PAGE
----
I had been watching the Netflix series ‘Black Mirror’ which is about technology, the internet and the way it is changing our society, and that had me in a pretty dark headspace about social media. I’ve written a song before about stalking called ‘Give It Up,’ but never specifically about stalking on the internet. After watching ‘Black Mirror’ and talking with friends about how easy it is to watch what old friends or exes are currently up to (via Facebook), I wrote a few lines of this song ‘Is it wrong if I scroll through / Is it wrong if I watch you?’ and the rest followed shortly after!
The second song, “Everything Will Be OK,” you mentioned in the video really speaks to you. What is it about this song that touches you?
Like a few of the other songs on the album, this is written about a specific moment that I experienced, so it’s always going to be a bit raw I think. It’s a happy song really – it’s about feeling really broken but having someone you love say ‘everything will be okay’ and making everything feel instantly a little less terrible.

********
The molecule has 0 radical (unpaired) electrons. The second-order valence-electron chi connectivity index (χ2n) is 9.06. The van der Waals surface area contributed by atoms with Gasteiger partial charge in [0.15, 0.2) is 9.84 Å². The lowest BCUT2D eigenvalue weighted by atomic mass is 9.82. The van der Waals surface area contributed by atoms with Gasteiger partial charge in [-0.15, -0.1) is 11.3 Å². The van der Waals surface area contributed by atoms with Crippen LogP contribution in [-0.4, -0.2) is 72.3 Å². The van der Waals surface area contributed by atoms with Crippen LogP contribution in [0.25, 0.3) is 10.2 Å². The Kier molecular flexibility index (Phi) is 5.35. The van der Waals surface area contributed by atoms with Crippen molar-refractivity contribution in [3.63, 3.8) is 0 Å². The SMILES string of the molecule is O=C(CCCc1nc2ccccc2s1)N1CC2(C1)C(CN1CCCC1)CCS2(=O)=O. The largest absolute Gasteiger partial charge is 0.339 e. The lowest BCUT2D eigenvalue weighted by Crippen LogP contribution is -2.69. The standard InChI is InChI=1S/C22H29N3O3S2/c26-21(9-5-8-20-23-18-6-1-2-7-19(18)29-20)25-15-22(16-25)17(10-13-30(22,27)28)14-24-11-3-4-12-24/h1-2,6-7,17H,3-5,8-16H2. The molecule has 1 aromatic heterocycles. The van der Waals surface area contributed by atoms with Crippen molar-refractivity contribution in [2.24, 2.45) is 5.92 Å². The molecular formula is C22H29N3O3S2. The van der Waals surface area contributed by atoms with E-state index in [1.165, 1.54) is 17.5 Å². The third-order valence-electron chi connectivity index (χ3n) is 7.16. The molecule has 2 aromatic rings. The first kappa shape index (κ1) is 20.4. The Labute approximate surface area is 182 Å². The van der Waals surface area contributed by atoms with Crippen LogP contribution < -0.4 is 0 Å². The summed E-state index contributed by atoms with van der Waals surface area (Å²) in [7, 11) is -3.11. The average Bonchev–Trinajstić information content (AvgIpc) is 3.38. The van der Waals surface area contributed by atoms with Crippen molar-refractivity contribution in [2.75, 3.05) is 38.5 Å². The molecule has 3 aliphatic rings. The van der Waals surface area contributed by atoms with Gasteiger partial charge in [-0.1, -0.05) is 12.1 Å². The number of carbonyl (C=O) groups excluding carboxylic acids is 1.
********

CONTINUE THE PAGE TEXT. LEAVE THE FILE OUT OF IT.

So, I would say that focused time ‘working on the album’ as in recording and tweaking was on and off for around a year. The oldest song on the album, I wrote about six years ago! But I wouldn’t say I’ve been working on the album for six years. A hell of a lot has happened since then – I only decided to make an album at the start of last year, but it’s something I’d always dreamed of doing.
You also said that the song “Everything Will Be Okay” is different from a lot of your other original work because this one has a happy ending and that you like writing sad songs. What is your songwriting process and why are drawn to sad songs?